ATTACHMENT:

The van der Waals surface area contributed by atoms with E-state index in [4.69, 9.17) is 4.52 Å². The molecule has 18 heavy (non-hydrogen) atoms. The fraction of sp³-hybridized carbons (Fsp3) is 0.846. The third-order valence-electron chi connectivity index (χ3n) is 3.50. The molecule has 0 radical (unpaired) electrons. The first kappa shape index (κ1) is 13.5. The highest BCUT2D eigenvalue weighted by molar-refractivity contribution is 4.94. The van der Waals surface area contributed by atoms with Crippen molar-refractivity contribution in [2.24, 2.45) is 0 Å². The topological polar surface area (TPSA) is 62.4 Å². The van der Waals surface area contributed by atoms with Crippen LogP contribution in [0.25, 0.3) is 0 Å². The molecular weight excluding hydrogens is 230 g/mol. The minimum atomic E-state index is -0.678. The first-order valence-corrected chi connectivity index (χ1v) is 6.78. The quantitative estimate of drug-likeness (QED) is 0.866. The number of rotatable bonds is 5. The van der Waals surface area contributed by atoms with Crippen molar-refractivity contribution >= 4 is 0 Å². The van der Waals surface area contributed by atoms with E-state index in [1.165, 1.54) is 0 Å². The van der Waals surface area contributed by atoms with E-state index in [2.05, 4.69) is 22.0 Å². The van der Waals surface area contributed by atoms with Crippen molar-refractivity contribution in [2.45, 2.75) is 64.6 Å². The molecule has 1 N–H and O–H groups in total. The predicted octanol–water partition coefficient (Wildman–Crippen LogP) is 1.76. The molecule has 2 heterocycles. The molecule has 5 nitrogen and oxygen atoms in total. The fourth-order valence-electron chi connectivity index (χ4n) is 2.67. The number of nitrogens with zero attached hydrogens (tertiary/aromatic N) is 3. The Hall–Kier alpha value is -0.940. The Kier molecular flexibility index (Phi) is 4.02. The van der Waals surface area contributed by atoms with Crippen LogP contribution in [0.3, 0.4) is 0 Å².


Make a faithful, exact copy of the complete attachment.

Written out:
The van der Waals surface area contributed by atoms with E-state index in [4.69, 9.17) is 4.52 Å². The molecule has 18 heavy (non-hydrogen) atoms. The fraction of sp³-hybridized carbons (Fsp3) is 0.846. The third-order valence-electron chi connectivity index (χ3n) is 3.50. The molecule has 0 radical (unpaired) electrons. The first kappa shape index (κ1) is 13.5. The highest BCUT2D eigenvalue weighted by molar-refractivity contribution is 4.94. The van der Waals surface area contributed by atoms with Crippen molar-refractivity contribution in [2.24, 2.45) is 0 Å². The topological polar surface area (TPSA) is 62.4 Å². The van der Waals surface area contributed by atoms with Crippen LogP contribution in [0.25, 0.3) is 0 Å². The molecular weight excluding hydrogens is 230 g/mol. The minimum atomic E-state index is -0.678. The first-order valence-corrected chi connectivity index (χ1v) is 6.78. The quantitative estimate of drug-likeness (QED) is 0.866. The number of rotatable bonds is 5. The van der Waals surface area contributed by atoms with Crippen molar-refractivity contribution >= 4 is 0 Å². The van der Waals surface area contributed by atoms with E-state index in [1.165, 1.54) is 0 Å². The van der Waals surface area contributed by atoms with E-state index in [2.05, 4.69) is 22.0 Å². The van der Waals surface area contributed by atoms with Crippen molar-refractivity contribution in [2.45, 2.75) is 64.6 Å². The molecule has 1 N–H and O–H groups in total. The predicted octanol–water partition coefficient (Wildman–Crippen LogP) is 1.76. The molecule has 2 heterocycles. The molecule has 5 nitrogen and oxygen atoms in total. The fourth-order valence-electron chi connectivity index (χ4n) is 2.67. The number of nitrogens with zero attached hydrogens (tertiary/aromatic N) is 3. The Hall–Kier alpha value is -0.940. The Kier molecular flexibility index (Phi) is 4.02. The van der Waals surface area contributed by atoms with Crippen LogP contribution in [0.3, 0.4) is 0 Å².